In the third millennium, the role of the museum of modern and contemporary art is bound to change, becoming more and more a n instrument of culture designed to target a broad, divers target. The role of the gallerists changes too – not just manager who offers works for costumer-collectors, but knowledge tools. And, above all, there is a change in the role of ever more demanding and knowledgeable costumers, that seek emotional pleasure, sensory involvement and social sharing in the arts. In a scenario like this where everything seems predictably unpredictable, you just have to experience art as lucid dream, as an unlikely obsession, or as a wonderful and conscious illusion that can make us still believe in fairy tales, but always aware that everyone is master of its own destiny.

Maurizio Vanni

Introduction Ilaria Niccoli President – Ilaria Niccoli Production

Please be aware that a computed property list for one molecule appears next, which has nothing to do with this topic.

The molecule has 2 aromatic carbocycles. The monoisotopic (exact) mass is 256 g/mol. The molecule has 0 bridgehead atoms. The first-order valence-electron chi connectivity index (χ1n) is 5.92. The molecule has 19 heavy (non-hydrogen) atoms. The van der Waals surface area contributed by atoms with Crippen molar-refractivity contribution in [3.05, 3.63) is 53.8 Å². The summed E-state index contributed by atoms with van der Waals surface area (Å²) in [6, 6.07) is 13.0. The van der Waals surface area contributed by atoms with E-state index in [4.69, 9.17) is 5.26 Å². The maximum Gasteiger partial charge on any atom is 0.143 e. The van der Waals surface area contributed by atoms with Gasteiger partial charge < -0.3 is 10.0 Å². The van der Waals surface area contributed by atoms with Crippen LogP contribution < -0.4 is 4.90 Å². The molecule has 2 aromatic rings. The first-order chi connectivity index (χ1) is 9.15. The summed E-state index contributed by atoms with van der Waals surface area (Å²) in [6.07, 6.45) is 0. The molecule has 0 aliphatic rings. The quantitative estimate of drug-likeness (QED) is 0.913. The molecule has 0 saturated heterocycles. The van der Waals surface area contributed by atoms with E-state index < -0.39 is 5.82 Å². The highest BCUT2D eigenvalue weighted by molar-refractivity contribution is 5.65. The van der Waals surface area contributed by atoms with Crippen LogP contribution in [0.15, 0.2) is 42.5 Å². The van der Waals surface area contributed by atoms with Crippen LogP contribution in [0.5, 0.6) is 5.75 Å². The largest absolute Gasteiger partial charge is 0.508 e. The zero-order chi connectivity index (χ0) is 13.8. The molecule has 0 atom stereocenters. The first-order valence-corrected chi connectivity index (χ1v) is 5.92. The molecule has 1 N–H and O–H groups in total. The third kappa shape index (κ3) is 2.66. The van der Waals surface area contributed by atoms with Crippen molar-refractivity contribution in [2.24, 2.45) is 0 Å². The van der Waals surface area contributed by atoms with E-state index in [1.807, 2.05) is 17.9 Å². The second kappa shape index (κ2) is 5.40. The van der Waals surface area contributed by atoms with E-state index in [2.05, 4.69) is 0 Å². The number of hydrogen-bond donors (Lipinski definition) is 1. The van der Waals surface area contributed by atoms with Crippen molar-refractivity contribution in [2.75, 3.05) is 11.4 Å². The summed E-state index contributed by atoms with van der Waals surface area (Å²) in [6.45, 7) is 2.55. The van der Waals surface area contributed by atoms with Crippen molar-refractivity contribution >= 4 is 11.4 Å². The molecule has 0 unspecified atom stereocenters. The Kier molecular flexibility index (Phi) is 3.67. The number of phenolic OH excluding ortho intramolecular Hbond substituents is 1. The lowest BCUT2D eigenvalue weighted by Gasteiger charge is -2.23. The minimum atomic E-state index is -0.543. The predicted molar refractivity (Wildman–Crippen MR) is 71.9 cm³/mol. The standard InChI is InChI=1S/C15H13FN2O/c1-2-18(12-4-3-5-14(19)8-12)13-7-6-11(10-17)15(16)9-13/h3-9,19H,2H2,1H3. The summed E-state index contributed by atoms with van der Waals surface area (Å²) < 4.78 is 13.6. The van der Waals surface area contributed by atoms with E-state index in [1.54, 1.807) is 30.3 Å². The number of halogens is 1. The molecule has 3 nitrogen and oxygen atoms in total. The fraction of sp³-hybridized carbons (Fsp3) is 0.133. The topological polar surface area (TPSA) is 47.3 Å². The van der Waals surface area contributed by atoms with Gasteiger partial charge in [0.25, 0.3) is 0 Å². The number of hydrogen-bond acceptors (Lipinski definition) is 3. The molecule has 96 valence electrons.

It is a long path that leads to the opening of an ambitious and creative project, one conceived and refined to impact a reality that is sensational and sophisticated, but also shouted to the world whit the exuberance and the importance that comes from its own large dimension, its own boundless spaces, produced by the transformation of the city of Miami into the huge, gigantic and somewhat monstrous creature that puts itself up for show for five days during the first week of December every year.

A long path made of growing synergies and excellent testimonials, combined together. Testimonies from the world of art and culture in general, that love mixing together different culture, different tastes and different techniques .